For the first 12 years of his NFL career, Jeff Saturday built a bond with Peyton Manning––Pro Bowl center to Pro Bowl quarterback for many of them.
The center-quarterback relationship is a close one, especially when you’re durable and you played in as many games as Saturday and Manning did together in Indianapolis with the Colts from 1999 to 2010. Only in rare instances did Saturday not snap the ball and Manning not receive it for those dozen seasons.
Saturday got to know the makeup of a future Hall of Fame quarterback very intimately, and already in his limited time in Green Bay, he sees similarities between Manning and his new exchange partner, Aaron Rodgers.
“The thing that probably impressed me the most about Aaron when I first got here was he knows all the offensive line checks, he knows where to put us, why we’re going there,” said Saturday on Tuesday following the first public Organized Team Activity (OTA) practice of 2012. “That’s important for a quarterback to know where every piece fits, and you feel comfortable that as long as we’re on the same page, no matter what the call is, as long as we’re all doing it the same way, we can block it up and he can make plays down the field.
“That was the same way with Peyton. As long as we all knew who was responsible for who, we could move the ball up and down the field. So they’re very comparable in that way.”
It didn’t take long for Saturday to form an opinion about Rodgers considering this week was the first week of OTAs in Green Bay.
Saturday just signed with the Packers as a free agent in late March and has only been taking part in their offseason program since mid-April. In fact, it wasn’t until Phase Two of the NFL’s offseason calendar began on April 30 that the offense could even practice together as a unit by rule.
In his transition from Indianpolis to Green Bay, Saturday is going from working with one of the best quarterbacks of his generation to one who’s at the peak of his career.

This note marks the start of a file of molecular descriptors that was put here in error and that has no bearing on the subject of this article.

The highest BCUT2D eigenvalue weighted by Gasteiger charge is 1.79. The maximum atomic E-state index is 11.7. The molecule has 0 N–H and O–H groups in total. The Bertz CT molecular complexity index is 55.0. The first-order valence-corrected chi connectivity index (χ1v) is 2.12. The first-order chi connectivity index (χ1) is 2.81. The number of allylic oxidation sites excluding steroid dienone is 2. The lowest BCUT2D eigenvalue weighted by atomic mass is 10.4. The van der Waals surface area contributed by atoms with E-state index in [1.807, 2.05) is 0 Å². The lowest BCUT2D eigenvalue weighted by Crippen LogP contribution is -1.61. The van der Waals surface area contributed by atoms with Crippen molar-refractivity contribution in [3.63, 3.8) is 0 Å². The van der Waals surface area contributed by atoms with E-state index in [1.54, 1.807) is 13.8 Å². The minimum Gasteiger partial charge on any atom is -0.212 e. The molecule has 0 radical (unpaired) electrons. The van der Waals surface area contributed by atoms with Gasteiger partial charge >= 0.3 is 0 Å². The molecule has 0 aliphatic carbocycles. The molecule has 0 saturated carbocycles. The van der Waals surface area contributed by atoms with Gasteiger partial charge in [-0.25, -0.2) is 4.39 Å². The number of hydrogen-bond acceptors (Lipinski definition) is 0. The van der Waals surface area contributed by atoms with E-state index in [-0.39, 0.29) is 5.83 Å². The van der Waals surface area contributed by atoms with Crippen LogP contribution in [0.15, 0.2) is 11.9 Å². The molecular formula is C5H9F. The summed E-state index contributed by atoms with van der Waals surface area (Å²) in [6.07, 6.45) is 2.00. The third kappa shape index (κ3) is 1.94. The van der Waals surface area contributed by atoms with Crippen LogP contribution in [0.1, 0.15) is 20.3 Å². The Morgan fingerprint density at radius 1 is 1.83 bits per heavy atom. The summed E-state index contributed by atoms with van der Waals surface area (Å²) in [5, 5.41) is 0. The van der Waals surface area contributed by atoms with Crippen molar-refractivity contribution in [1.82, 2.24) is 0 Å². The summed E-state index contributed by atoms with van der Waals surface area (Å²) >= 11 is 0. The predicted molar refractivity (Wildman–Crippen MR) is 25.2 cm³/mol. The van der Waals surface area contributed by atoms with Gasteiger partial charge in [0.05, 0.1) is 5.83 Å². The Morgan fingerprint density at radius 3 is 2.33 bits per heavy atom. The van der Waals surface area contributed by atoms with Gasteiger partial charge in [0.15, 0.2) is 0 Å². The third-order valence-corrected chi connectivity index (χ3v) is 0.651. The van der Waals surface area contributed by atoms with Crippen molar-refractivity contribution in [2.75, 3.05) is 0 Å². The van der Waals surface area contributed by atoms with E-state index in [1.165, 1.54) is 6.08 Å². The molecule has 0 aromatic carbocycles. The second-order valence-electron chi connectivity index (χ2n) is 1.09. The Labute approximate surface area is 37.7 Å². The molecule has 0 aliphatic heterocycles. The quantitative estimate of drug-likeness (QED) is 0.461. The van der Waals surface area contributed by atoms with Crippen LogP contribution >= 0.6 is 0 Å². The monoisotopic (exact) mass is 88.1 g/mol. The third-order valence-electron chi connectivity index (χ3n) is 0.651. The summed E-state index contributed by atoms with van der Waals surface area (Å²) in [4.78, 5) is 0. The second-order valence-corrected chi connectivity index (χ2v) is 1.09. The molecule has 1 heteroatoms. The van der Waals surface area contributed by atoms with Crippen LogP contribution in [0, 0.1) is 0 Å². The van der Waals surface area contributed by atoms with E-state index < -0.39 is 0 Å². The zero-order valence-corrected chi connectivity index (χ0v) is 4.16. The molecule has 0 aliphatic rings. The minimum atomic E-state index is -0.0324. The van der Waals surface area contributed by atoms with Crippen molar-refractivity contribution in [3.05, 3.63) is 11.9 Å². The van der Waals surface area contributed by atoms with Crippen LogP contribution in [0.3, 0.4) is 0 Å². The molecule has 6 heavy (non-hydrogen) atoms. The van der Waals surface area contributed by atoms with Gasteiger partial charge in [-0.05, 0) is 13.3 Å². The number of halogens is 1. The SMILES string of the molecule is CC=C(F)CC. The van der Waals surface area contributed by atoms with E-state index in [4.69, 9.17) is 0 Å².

Following the previous year’s Super Bowl and last year’s MVP season, Rodgers is already considered one of the best quarterbacks in professional football and could join the ranks of Manning as one of the best all-time if his career continues on the same trajectory it began.
But in the present, it’s all about Rodgers and Saturday attempting to bring the Packers back to the promised land, get them back to the Super Bowl where they were during the 2010 season. Saturday will be replacing Scott Wells who left via free agency to sign with the St. Louis Rams this offseason.
And as of late May, it’s beginning with indoctrinating Saturday into the Green Bay offense, its schemes and verbiage––not an easy task considering the differences between the offenses of the Colts and the Packers.
“There’s nothing transferable,” said Saturday. “I tell them all the time, my calls were either exactly opposite… but there’s nothing.
“You can’t bring anything from one of the offenses to the other. Everything I’m learning is brand new. It’s a great offense. Both offenses I played on produced numbers, Super Bowls and everything else you want. I’m glad to be a part of it. I feel like I’m learning. It will take me a few days, and hopefully I get it under my belt.”
Just because the offenses are different, however, doesn’t mean Saturday can’t lend experience and a kinesthetic feel for the center position in Green Bay.
One of the reasons the Packers signed Saturday was his ability to help direct a no-huddle, hurry-up offense, something he and Manning did with aplomb.
Rodgers, when asked whether that brings him peace of mind, replied, “It does, especially as much up-tempo stuff as Indianapolis did during his time there, it’s going to transition very well to some of the stuff that we’re going to do here. Jeff’s really smart, knows the game really well, knows his strengths and limitations, and I’m excited to have him.”
It took time for Saturday and Manning to build a rapport, for them to bring Indianapolis a Super Bowl title during the 2006 season. Saturday and Rodgers, meanwhile, won’t have the luxury of time if they’re going to win a Super Bowl.
Entering his 14th season in the NFL at 36 years of age, Saturday signed only a two-year contract with Green Bay and hasn’t committed to fulfilling both years.
Seeing as the center is entering the twilight of his career and the window is closing if the team is going to win another Vince Lombardi Trophy under his watch, Saturday and Rodgers realistically only have weeks, not years, to get on the same page.
But Rodgers isn’t worried.
“He’s doing good,” said Rodgers. “It’s going to take a little time, I think, to get used to the cadence variations and some of the little things we do, but he’s going to be fine.”